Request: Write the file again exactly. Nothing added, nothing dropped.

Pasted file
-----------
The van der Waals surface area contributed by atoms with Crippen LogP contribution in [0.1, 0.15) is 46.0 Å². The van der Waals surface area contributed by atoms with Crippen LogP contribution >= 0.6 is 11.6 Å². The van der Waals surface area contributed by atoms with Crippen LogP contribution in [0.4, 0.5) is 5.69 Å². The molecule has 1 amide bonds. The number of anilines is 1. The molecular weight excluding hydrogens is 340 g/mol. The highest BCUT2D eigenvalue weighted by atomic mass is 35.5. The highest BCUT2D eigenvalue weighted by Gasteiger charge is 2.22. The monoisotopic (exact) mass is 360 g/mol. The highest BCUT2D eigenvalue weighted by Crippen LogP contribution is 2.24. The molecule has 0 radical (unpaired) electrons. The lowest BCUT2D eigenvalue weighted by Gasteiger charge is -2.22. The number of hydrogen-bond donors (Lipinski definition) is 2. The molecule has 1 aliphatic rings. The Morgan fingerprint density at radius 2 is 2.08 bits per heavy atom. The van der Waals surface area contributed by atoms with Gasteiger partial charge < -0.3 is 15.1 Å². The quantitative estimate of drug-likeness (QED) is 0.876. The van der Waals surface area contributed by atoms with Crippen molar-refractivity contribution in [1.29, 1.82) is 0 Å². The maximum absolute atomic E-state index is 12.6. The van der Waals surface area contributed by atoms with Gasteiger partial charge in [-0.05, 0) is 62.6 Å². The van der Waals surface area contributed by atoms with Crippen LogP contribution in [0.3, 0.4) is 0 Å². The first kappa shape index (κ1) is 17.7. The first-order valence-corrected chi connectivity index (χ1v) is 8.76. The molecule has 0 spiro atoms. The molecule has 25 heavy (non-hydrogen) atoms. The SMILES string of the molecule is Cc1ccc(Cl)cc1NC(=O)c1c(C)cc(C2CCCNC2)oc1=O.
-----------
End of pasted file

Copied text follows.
The van der Waals surface area contributed by atoms with Crippen LogP contribution in [0.1, 0.15) is 46.0 Å². The van der Waals surface area contributed by atoms with Crippen LogP contribution >= 0.6 is 11.6 Å². The van der Waals surface area contributed by atoms with Crippen LogP contribution in [0.4, 0.5) is 5.69 Å². The molecule has 1 amide bonds. The number of anilines is 1. The molecular weight excluding hydrogens is 340 g/mol. The highest BCUT2D eigenvalue weighted by atomic mass is 35.5. The highest BCUT2D eigenvalue weighted by Gasteiger charge is 2.22. The monoisotopic (exact) mass is 360 g/mol. The highest BCUT2D eigenvalue weighted by Crippen LogP contribution is 2.24. The molecule has 0 radical (unpaired) electrons. The lowest BCUT2D eigenvalue weighted by Gasteiger charge is -2.22. The number of hydrogen-bond donors (Lipinski definition) is 2. The molecule has 1 aliphatic rings. The Morgan fingerprint density at radius 2 is 2.08 bits per heavy atom. The van der Waals surface area contributed by atoms with Gasteiger partial charge < -0.3 is 15.1 Å². The quantitative estimate of drug-likeness (QED) is 0.876. The van der Waals surface area contributed by atoms with Crippen molar-refractivity contribution in [1.29, 1.82) is 0 Å². The maximum absolute atomic E-state index is 12.6. The van der Waals surface area contributed by atoms with Gasteiger partial charge in [-0.05, 0) is 62.6 Å². The van der Waals surface area contributed by atoms with Crippen LogP contribution in [0.3, 0.4) is 0 Å². The first kappa shape index (κ1) is 17.7. The first-order valence-corrected chi connectivity index (χ1v) is 8.76. The molecule has 0 spiro atoms. The molecule has 25 heavy (non-hydrogen) atoms. The SMILES string of the molecule is Cc1ccc(Cl)cc1NC(=O)c1c(C)cc(C2CCCNC2)oc1=O.